Written by Chris Tycer, Aerospace Engineer at QinetiQ and member of the NPF committee.
New Professionals Forum at Farnborough Friday
On Friday 24th July the New Professionals Forum held an innovation event as part of Farnborough Friday. The event, titled “Green Recovery: How can aerospace become sustainable?”, looked at solutions that can enable the UK to achieve its challenging aviation carbon emission targets. One of the most interesting topics was on Sustainable Aviation Fuels (SAF) by Keith Bushell, UK Environmental Affairs Stakeholder Manager at Airbus. After the event I had the chance to ask him a few further questions.
“What research are Airbus currently undertaking, with regards to sustainable propulsion technologies, and what is your take on hydrogen as a fuel?”
In the short term SAFs are the only solution to significantly reduce aviation carbon emissions. The technology is available now and can be implemented in all aviation sectors, from general aviation to long haul. Work is ongoing to support SAFs in reaching their full potential. This includes research into improving their production methods and investigating how scaling can be achieved, e.g. what infrastructure is required.
Power to liquid SAF, where electricity is used to synthesise hydrogen (which needs to come from a ‘green source’) and carbon (which could be from waste gasses or even captured directly from the atmosphere) into a synthetic aviation fuel, has the best long term potential for long range aircraft, and is therefore an area of interest for Airbus. However, to be a truly carbon neutral solution the grid needs to be de-carbonised. In the UK this will require large investment to increase the production of renewable energy.
Full electric propulsion is likely to only be viable for short range aircraft, but this does not mean it is not a great propulsion technology. In short range aviation markets (general aviation, business, urban air taxis, etc.) there could actually be competing technology, which could drive gains in the longer range sectors.
Hydrogen has great potential, especially for short-medium range aircraft such as regional transport. In these sectors aircraft utilising 100% hydrogen burn could be introduced. For single isle aircraft a mix of energy source is likely to be required. Unfortunately hydrogen’s energy density is lower than Kerosene/SAF so there will be a limit on aircraft range, or a trade-off, with larger planes transporting fewer passengers as the space and mass is taken up by hydrogen fuel. The high volume-to-energy characteristics of Liquid Hydrogen (LH2) means that hydrogen aircraft will need to carry a larger volume of fuel to that of an equivalent conventional fuel aircraft.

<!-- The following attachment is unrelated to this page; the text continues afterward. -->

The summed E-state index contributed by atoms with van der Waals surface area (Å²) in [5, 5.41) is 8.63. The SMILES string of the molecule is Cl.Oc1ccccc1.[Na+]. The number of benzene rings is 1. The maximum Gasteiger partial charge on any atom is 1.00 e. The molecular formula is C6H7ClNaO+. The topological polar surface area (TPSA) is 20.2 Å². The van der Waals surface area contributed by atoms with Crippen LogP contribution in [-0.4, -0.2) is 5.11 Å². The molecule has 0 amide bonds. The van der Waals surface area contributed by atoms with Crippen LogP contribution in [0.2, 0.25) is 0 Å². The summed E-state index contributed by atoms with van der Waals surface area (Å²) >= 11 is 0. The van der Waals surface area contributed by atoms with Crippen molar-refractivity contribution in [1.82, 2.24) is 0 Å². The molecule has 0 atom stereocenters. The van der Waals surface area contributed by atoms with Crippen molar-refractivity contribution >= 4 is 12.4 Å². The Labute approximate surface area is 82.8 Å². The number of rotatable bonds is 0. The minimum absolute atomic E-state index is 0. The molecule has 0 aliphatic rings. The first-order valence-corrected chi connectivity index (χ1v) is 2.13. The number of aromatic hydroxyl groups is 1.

“How do SAFs compare to traditional fuels in terms of performance?”
Simply put, from an energy perspective, nothing! Kerosene is not a single molecule so depending on the crude oil source and refinement process it can have a range of energy density. The certification requirements for SAFs state that they have to have an energy density within the range of aviation standard kerosene.
“Currently, depending on the SAF, the maximum blend of SAF and kerosene is restricted to 50-50. What barriers there are to achieving 100% SAF in fuel tanks?”
Kerosene contains a range of carbon chain molecules, synthetic fuels do not have this variety. Of note they lack aromatic hydrocarbon rings and sulphur compounds. Respectively, these aid engine sealing and lubrication. The impact of SAFs lacking variety of chemistry over an engine’s lifetime is not yet fully understood and therefore testing needs to be done to find / with safe and environmentally friendly additives.
The current certification standards for SAF are very rigorous, to maintain aviation’s high safety standards. Further time, work and investment is required to develop our understanding of the different SAFs and their full lifecycle. Then evidence can allow regulations to change.
Supply and Demand
Today SAFs cost around three times more than kerosene. As fuel cost is such a large proportion of airlines’ operating costs, there is a financial barrier. Therefore, to encourage uptake of SAFs there needs to be a global mandate or similar market based measures put in place to stimulate the demand.
It is clear that SAFs have an important role in the future of aviation. Whilst they are a readily available resource, more investment in green energy production and scaling infrastructure is required to capitalise on the great work already done by industry and academia.